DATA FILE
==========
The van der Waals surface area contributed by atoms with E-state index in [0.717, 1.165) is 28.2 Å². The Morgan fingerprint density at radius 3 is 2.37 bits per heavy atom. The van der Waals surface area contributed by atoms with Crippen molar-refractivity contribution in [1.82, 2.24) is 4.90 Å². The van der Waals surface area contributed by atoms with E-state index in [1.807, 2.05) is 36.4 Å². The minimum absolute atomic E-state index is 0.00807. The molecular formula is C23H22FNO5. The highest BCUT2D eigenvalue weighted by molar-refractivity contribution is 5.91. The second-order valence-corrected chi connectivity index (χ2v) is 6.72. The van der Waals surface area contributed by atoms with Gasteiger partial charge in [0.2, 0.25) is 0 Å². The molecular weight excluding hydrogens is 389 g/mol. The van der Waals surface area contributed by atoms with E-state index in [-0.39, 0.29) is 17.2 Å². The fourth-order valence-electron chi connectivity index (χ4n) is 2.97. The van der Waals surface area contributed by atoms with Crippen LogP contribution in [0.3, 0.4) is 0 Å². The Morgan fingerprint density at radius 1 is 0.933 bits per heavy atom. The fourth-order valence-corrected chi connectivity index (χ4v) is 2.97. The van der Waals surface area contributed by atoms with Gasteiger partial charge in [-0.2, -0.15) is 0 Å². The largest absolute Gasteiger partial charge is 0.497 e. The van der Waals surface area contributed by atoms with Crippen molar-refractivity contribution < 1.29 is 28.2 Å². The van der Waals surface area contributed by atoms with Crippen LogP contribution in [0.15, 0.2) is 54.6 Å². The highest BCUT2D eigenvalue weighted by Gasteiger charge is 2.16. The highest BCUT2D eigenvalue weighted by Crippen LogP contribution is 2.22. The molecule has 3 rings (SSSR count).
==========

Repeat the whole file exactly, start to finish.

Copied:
The van der Waals surface area contributed by atoms with E-state index in [0.717, 1.165) is 28.2 Å². The Morgan fingerprint density at radius 3 is 2.37 bits per heavy atom. The van der Waals surface area contributed by atoms with Crippen molar-refractivity contribution in [1.82, 2.24) is 4.90 Å². The van der Waals surface area contributed by atoms with E-state index in [1.807, 2.05) is 36.4 Å². The minimum absolute atomic E-state index is 0.00807. The molecular formula is C23H22FNO5. The highest BCUT2D eigenvalue weighted by molar-refractivity contribution is 5.91. The second-order valence-corrected chi connectivity index (χ2v) is 6.72. The van der Waals surface area contributed by atoms with Gasteiger partial charge in [0.2, 0.25) is 0 Å². The molecular weight excluding hydrogens is 389 g/mol. The van der Waals surface area contributed by atoms with E-state index in [-0.39, 0.29) is 17.2 Å². The fourth-order valence-electron chi connectivity index (χ4n) is 2.97. The van der Waals surface area contributed by atoms with Crippen LogP contribution in [0.3, 0.4) is 0 Å². The Morgan fingerprint density at radius 1 is 0.933 bits per heavy atom. The fourth-order valence-corrected chi connectivity index (χ4v) is 2.97. The van der Waals surface area contributed by atoms with Gasteiger partial charge in [-0.2, -0.15) is 0 Å². The largest absolute Gasteiger partial charge is 0.497 e. The van der Waals surface area contributed by atoms with Crippen molar-refractivity contribution < 1.29 is 28.2 Å². The van der Waals surface area contributed by atoms with Crippen LogP contribution in [0.15, 0.2) is 54.6 Å². The highest BCUT2D eigenvalue weighted by Gasteiger charge is 2.16. The highest BCUT2D eigenvalue weighted by Crippen LogP contribution is 2.22. The molecule has 3 rings (SSSR count).